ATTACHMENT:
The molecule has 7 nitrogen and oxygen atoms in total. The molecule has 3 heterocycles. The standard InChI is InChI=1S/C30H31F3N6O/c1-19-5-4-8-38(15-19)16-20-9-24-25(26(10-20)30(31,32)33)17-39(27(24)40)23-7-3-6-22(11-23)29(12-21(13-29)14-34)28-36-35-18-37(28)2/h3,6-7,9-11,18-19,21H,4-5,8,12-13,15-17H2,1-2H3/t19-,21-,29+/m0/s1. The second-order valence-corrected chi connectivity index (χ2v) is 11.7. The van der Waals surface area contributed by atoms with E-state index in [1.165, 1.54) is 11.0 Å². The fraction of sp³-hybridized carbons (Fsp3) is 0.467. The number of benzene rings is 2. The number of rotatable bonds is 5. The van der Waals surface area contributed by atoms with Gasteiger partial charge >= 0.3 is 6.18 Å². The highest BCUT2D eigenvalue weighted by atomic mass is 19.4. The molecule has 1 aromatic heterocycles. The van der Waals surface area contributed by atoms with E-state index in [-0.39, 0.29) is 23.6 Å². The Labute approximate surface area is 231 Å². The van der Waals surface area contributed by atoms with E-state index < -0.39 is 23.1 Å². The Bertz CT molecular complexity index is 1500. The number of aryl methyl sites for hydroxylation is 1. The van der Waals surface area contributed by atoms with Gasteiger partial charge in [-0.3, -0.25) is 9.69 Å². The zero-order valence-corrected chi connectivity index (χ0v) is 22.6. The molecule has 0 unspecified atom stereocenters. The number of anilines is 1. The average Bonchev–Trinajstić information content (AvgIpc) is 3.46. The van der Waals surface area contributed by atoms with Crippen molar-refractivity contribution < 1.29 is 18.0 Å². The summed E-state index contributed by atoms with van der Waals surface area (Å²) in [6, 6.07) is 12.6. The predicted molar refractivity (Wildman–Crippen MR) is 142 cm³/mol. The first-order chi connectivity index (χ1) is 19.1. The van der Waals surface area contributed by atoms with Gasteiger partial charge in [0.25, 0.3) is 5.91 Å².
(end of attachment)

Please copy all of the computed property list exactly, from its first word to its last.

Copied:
The molecule has 7 nitrogen and oxygen atoms in total. The molecule has 3 heterocycles. The standard InChI is InChI=1S/C30H31F3N6O/c1-19-5-4-8-38(15-19)16-20-9-24-25(26(10-20)30(31,32)33)17-39(27(24)40)23-7-3-6-22(11-23)29(12-21(13-29)14-34)28-36-35-18-37(28)2/h3,6-7,9-11,18-19,21H,4-5,8,12-13,15-17H2,1-2H3/t19-,21-,29+/m0/s1. The second-order valence-corrected chi connectivity index (χ2v) is 11.7. The van der Waals surface area contributed by atoms with E-state index in [1.165, 1.54) is 11.0 Å². The fraction of sp³-hybridized carbons (Fsp3) is 0.467. The number of benzene rings is 2. The number of rotatable bonds is 5. The van der Waals surface area contributed by atoms with Gasteiger partial charge >= 0.3 is 6.18 Å². The highest BCUT2D eigenvalue weighted by atomic mass is 19.4. The molecule has 1 aromatic heterocycles. The van der Waals surface area contributed by atoms with E-state index in [-0.39, 0.29) is 23.6 Å². The Labute approximate surface area is 231 Å². The van der Waals surface area contributed by atoms with E-state index < -0.39 is 23.1 Å². The Bertz CT molecular complexity index is 1500. The number of aryl methyl sites for hydroxylation is 1. The van der Waals surface area contributed by atoms with Gasteiger partial charge in [-0.3, -0.25) is 9.69 Å². The zero-order valence-corrected chi connectivity index (χ0v) is 22.6. The molecule has 0 unspecified atom stereocenters. The number of anilines is 1. The average Bonchev–Trinajstić information content (AvgIpc) is 3.46. The van der Waals surface area contributed by atoms with Crippen molar-refractivity contribution < 1.29 is 18.0 Å². The summed E-state index contributed by atoms with van der Waals surface area (Å²) in [6, 6.07) is 12.6. The predicted molar refractivity (Wildman–Crippen MR) is 142 cm³/mol. The first-order chi connectivity index (χ1) is 19.1. The van der Waals surface area contributed by atoms with Gasteiger partial charge in [0.25, 0.3) is 5.91 Å².